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By – William Andrew Dillard

Parson to Person

The world prides itself in terms of excellence in science, arts, education, sports, etc. Perhaps the highest accolade bestowed on an individual, organization, or product is the label of “world-class.” That term strongly connotes, excellence, the top rung of the ladder, professionalism, expertise. The person or thing to which it is applied finds ready acceptance among men, and an abundance of favors from the same. Therefore, personal encouragement and educational processes are fashioned to aid and to promote individuals to that level, and most often at great cost. But one may ask, “Is that not what life is all about?” Please think with me about this!

Certainly, it is good to fulfill one’s talents since from the casting down of the order in Eden, it is established that men will eat their bread by the sweat of their brow. The critical error is focusing on that one thing exclusively. The story is told of a young boy impressed with the actions and appearance of an older man. He asked the man, “What do you do?” The man replied, “I am a Christian.” The boy replied, “No, I mean what do you do?” The man replied, “You mean what is my line of work?” “Yes,” the boy answered. “Well,” said the man. “I am a pharmacist part time so I can be a Christian full time.”

Here then is the proper perspective. The first great commandment is to love the Lord our God with all our heart, mind, and strength. It is sad, but too many today want to be labeled a Christian in name only in hopes it will increase business at the store…. or… in commissions or whatever the business may be.

The scenario has not changed. Was not our Lord tested of the devil immediately following His baptism? If Jesus came to win the kingdoms of this world through righteousness, He would not have to suffer and die. The devil had those things and freely offered them all to the Son of God if He would but worship him. Have you ever wondered how many modern day “Christians” would make the same choice that Jesus did?

The last chapter of human history is revealed in prophecy. The world and all that is in it will pass away, but the Word of God abides forever, and so do those who love the Lord, and seek His holy will for their life. Here then is peace profound that the world does not, and cannot know because of the blindness of sin. Here is the great blessing of God that allows His people to outlive the world, and to survive the world in the heavenly environment of life where time is not known.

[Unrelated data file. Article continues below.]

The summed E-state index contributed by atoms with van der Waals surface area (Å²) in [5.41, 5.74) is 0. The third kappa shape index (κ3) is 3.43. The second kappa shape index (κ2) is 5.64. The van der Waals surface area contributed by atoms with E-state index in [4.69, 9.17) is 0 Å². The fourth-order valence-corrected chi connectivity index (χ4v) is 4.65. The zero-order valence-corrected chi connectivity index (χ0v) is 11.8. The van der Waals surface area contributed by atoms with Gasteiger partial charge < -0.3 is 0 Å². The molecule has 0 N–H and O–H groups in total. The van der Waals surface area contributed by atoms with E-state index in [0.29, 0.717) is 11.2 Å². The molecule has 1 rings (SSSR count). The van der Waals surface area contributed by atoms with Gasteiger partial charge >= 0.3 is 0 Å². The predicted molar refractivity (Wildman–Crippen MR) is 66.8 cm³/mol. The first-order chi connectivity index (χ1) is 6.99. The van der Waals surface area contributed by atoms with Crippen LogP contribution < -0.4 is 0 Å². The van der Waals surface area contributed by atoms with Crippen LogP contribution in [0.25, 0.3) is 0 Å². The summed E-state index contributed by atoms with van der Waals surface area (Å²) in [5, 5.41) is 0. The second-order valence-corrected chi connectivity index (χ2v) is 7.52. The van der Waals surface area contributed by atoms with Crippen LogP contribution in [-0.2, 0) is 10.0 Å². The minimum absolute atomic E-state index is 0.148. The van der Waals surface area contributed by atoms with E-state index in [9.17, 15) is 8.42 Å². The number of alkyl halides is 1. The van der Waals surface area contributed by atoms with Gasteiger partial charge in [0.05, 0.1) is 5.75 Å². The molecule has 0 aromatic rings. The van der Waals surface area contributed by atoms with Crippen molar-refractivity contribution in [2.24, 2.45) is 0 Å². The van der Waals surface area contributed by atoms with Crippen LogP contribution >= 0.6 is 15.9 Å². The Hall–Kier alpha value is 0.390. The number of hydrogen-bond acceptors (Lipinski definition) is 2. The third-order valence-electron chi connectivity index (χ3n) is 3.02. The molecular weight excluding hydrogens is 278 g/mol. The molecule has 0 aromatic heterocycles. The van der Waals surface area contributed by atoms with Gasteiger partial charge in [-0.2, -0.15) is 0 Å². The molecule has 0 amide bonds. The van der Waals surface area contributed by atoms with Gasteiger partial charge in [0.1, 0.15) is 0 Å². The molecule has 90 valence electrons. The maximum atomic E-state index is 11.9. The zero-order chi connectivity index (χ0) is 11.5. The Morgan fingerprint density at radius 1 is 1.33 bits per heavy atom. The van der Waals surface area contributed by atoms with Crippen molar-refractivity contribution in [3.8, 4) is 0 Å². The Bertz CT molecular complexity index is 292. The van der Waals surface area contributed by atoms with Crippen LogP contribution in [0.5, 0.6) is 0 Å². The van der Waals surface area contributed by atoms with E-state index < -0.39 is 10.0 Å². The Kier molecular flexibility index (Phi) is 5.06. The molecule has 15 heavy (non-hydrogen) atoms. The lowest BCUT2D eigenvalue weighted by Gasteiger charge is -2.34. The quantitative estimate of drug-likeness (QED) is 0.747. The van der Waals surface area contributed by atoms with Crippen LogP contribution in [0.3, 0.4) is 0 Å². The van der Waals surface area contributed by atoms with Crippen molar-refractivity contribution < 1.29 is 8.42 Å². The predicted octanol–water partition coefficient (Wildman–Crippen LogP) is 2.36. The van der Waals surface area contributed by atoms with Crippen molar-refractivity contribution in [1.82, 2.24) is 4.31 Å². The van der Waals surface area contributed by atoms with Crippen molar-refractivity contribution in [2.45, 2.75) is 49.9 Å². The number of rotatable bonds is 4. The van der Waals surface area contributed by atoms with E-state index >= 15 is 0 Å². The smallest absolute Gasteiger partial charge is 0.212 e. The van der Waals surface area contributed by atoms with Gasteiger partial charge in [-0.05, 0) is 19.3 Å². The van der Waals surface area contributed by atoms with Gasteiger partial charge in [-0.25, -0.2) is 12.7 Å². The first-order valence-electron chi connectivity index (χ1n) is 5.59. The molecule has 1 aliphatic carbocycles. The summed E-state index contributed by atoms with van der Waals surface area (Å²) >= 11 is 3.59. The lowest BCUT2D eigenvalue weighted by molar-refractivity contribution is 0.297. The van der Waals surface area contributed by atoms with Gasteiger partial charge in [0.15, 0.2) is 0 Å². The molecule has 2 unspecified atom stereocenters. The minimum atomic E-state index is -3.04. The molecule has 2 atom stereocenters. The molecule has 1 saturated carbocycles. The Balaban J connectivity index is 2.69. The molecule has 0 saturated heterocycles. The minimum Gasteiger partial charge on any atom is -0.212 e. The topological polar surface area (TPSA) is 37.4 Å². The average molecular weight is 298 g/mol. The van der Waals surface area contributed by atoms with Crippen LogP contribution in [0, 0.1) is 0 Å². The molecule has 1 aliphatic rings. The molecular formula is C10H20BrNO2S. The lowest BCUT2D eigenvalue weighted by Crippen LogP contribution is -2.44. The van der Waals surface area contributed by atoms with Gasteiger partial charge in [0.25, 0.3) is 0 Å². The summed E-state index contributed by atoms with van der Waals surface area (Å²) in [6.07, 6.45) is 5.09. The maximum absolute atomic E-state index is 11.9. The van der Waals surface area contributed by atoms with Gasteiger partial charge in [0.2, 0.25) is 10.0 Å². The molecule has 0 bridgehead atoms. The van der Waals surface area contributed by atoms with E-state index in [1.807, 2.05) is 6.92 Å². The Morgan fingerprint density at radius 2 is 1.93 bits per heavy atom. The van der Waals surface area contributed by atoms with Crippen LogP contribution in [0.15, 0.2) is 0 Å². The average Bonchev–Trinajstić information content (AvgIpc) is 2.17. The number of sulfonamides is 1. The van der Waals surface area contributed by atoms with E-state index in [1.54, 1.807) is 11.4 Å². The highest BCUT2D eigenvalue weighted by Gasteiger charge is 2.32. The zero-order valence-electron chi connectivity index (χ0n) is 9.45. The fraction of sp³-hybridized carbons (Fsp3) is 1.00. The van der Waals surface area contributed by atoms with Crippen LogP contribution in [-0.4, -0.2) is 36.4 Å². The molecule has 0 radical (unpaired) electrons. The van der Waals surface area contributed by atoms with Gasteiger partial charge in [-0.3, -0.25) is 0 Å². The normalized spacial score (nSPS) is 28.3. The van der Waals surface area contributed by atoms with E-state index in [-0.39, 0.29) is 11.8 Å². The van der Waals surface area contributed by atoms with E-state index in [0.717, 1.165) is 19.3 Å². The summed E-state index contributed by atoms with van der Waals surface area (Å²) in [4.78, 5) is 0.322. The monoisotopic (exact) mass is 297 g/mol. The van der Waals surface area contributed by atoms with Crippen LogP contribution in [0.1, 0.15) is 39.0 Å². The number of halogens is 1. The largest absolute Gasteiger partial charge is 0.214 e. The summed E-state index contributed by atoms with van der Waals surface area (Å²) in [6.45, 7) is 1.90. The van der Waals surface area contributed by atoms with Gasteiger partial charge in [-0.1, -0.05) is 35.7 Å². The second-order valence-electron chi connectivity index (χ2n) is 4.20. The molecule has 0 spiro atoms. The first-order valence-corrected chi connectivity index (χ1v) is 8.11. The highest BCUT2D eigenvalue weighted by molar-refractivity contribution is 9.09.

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295 – Oct. 22 – This Day in Baptist History Past

Parsons Rejects Infant “Baptism”


Oct. 22, 1795 – Was the day that Baptist historian and pastor, Isaac Backus heard Stephen Parsons preach, according to an entry in Backus’ diary. Parsons, a native of Middletown, Conn., and a member of the Separatist Congregational church in his home town became pastor of the branch that formed in Westfield, Conn. in 1788. However, in 1795, after much study on the subject, Parsons rejected infant baptism and was dismissed from his church. Parsons was baptized by Elder Abel Palmer, Pastor of the Second Baptist Church of Colchester, Conn. Seven of his former members went with him and they formed a Baptist church in Westfield. Later Parsons became pastor of the Baptist church in Whiteboro, N.Y. The split in the Congregational Church started with the Revivals of George Whitefield. The decadent Congregational churches were inundated with new converts from the Whitefield and other revivals of that era. In time the new, on fire converts left, and started new Congregational churches called “Separates” or “New Lights.” The new churches however were cut off from the tax revenues for the upkeep of their church buildings and pastors salaries. At this point, absent infant baptism they were only a step away from being Baptists. Coen says it well: ‘Gone to the Baptists’ is a frequent entry in the record books of the Separate churches beside the names of former members who had adopted the principle of believer’s, as opposed to infant’s baptism. [C.C. Coen, Revivalism and Separatism in New Englan, 1740-1800 (Middletown, Conn.: Wesleyan University Press, 1987), p.86. This Day in Baptist History II: Cummins and Thompson, BJU Press: Greenville, S.C. 2000 A.D. 577-79.]   Prepared by Dr. Greg J. Dixon